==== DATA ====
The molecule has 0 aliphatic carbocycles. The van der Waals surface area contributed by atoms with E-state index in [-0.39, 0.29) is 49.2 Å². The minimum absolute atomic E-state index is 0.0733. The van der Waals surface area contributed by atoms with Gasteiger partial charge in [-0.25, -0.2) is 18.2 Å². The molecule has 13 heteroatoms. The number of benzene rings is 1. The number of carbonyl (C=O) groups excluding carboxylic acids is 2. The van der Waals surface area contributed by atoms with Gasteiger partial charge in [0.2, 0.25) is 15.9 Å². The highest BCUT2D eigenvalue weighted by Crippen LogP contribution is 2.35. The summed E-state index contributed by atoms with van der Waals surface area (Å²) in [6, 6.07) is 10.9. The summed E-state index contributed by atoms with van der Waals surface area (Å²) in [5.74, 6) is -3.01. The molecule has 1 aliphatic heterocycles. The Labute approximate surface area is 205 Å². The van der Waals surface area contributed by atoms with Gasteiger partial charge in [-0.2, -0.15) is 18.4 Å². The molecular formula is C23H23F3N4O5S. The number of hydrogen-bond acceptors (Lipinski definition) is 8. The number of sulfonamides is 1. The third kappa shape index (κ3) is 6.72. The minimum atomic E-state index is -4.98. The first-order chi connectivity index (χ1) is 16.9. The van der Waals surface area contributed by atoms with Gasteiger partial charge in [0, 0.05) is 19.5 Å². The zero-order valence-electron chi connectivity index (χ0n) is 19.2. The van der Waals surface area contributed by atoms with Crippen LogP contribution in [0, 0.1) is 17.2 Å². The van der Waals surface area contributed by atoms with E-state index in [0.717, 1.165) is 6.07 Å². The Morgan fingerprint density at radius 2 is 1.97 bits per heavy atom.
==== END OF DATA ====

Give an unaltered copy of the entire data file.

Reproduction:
The molecule has 0 aliphatic carbocycles. The van der Waals surface area contributed by atoms with E-state index in [-0.39, 0.29) is 49.2 Å². The minimum absolute atomic E-state index is 0.0733. The van der Waals surface area contributed by atoms with Gasteiger partial charge in [-0.25, -0.2) is 18.2 Å². The molecule has 13 heteroatoms. The number of benzene rings is 1. The number of carbonyl (C=O) groups excluding carboxylic acids is 2. The van der Waals surface area contributed by atoms with Gasteiger partial charge in [0.2, 0.25) is 15.9 Å². The highest BCUT2D eigenvalue weighted by Crippen LogP contribution is 2.35. The summed E-state index contributed by atoms with van der Waals surface area (Å²) in [6, 6.07) is 10.9. The summed E-state index contributed by atoms with van der Waals surface area (Å²) in [5.74, 6) is -3.01. The molecule has 1 aliphatic heterocycles. The Labute approximate surface area is 205 Å². The van der Waals surface area contributed by atoms with Gasteiger partial charge in [-0.2, -0.15) is 18.4 Å². The molecular formula is C23H23F3N4O5S. The number of hydrogen-bond acceptors (Lipinski definition) is 8. The number of sulfonamides is 1. The third kappa shape index (κ3) is 6.72. The minimum atomic E-state index is -4.98. The first-order chi connectivity index (χ1) is 16.9. The van der Waals surface area contributed by atoms with Gasteiger partial charge in [0, 0.05) is 19.5 Å². The zero-order valence-electron chi connectivity index (χ0n) is 19.2. The van der Waals surface area contributed by atoms with Crippen LogP contribution in [0, 0.1) is 17.2 Å². The van der Waals surface area contributed by atoms with E-state index in [0.717, 1.165) is 6.07 Å². The Morgan fingerprint density at radius 2 is 1.97 bits per heavy atom.